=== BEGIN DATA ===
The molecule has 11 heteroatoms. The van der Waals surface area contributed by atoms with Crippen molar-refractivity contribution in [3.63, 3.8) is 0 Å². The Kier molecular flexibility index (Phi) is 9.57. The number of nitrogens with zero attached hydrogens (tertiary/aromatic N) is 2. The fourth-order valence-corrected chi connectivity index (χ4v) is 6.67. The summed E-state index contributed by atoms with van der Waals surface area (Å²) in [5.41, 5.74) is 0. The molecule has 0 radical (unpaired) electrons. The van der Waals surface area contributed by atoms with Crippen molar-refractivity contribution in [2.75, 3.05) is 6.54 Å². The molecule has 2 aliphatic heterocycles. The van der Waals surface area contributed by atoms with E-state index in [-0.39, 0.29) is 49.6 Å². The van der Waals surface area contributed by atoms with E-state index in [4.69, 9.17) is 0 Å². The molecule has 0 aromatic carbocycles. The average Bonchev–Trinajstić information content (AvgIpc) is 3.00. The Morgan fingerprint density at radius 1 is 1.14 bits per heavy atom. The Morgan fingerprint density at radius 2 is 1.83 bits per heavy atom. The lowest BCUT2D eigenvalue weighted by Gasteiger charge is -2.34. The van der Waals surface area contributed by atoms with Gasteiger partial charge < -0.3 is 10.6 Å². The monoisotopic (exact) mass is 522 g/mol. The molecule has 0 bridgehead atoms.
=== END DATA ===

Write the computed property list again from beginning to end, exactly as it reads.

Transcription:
The molecule has 11 heteroatoms. The van der Waals surface area contributed by atoms with Crippen molar-refractivity contribution in [3.63, 3.8) is 0 Å². The Kier molecular flexibility index (Phi) is 9.57. The number of nitrogens with zero attached hydrogens (tertiary/aromatic N) is 2. The fourth-order valence-corrected chi connectivity index (χ4v) is 6.67. The summed E-state index contributed by atoms with van der Waals surface area (Å²) in [5.41, 5.74) is 0. The molecule has 0 radical (unpaired) electrons. The van der Waals surface area contributed by atoms with Crippen molar-refractivity contribution in [2.75, 3.05) is 6.54 Å². The molecule has 2 aliphatic heterocycles. The van der Waals surface area contributed by atoms with E-state index in [-0.39, 0.29) is 49.6 Å². The van der Waals surface area contributed by atoms with E-state index in [4.69, 9.17) is 0 Å². The molecule has 0 aromatic carbocycles. The average Bonchev–Trinajstić information content (AvgIpc) is 3.00. The Morgan fingerprint density at radius 1 is 1.14 bits per heavy atom. The Morgan fingerprint density at radius 2 is 1.83 bits per heavy atom. The lowest BCUT2D eigenvalue weighted by Gasteiger charge is -2.34. The van der Waals surface area contributed by atoms with Gasteiger partial charge < -0.3 is 10.6 Å². The monoisotopic (exact) mass is 522 g/mol. The molecule has 0 bridgehead atoms.